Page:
A series of fast-moving storms brought heavy rains, flooding, and mudslides to the Pacific coast in late December 2005. According to news reports, there was one reported fatality as a result of a mudslide. Although the weather pattern in place was not quite a “Pineapple Express,” wherein the subtropical jet stream brings moisture from near Hawaii to higher latitudes, it was similar. The storms and moist air were pressed upon the mountains, wringing precipitation from the air.
The TRMM-based, near-real-time, Multi-satellite Precipitation Analysis (MPA) rainfall totals are shown here for the period December 22-29, 2005, for the West Coast region. Rainfall totals for the period exceeded 200 millimeters (8 inches, shown in orange) all along the coastal ranges from just inland of Cape Mendocino in northern California all the way north past Mount Olympus in northwestern Washington State. Local amounts exceed 250 millimeters (red-orange areas) inland from Cape Mendocino and over Mount Olympus. The effect of the mountains on precipitation is clearly visible, as the highest totals occurred on the upwind slopes, with much less precipitation on the lee (or downwind) slopes. The train of storms was expected bring additional rains farther south across central California.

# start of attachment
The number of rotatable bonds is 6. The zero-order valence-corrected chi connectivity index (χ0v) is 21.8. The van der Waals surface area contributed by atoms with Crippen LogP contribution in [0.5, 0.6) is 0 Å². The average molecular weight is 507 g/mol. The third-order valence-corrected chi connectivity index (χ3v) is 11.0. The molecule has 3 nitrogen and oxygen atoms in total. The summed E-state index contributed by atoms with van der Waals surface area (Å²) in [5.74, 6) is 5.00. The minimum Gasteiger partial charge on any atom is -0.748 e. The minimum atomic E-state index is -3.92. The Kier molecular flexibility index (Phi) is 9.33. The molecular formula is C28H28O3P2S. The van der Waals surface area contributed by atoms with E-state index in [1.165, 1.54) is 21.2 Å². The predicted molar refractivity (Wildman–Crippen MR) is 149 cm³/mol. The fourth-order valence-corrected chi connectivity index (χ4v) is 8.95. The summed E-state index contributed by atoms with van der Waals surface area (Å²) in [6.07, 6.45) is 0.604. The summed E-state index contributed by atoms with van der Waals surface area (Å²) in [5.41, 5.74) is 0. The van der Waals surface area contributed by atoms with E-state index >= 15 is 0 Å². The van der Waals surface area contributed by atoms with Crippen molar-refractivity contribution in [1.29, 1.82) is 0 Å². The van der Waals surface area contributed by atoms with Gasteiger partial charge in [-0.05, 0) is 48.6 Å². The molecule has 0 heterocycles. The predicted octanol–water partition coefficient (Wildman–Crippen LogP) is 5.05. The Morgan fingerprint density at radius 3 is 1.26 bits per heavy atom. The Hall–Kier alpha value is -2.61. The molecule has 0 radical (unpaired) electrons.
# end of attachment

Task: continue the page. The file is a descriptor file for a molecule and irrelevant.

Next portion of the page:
The TRMM-based, near-real-time, MPA at the NASA Goddard Space Flight Center estimates rainfall over the global tropics. TRMM is a joint mission between NASA and the Japanese space agency, JAXA.
Image produced by Hal Pierce (SSAI/NASA GSFC) and caption by Steve Lang (SSAI/NASA GSFC).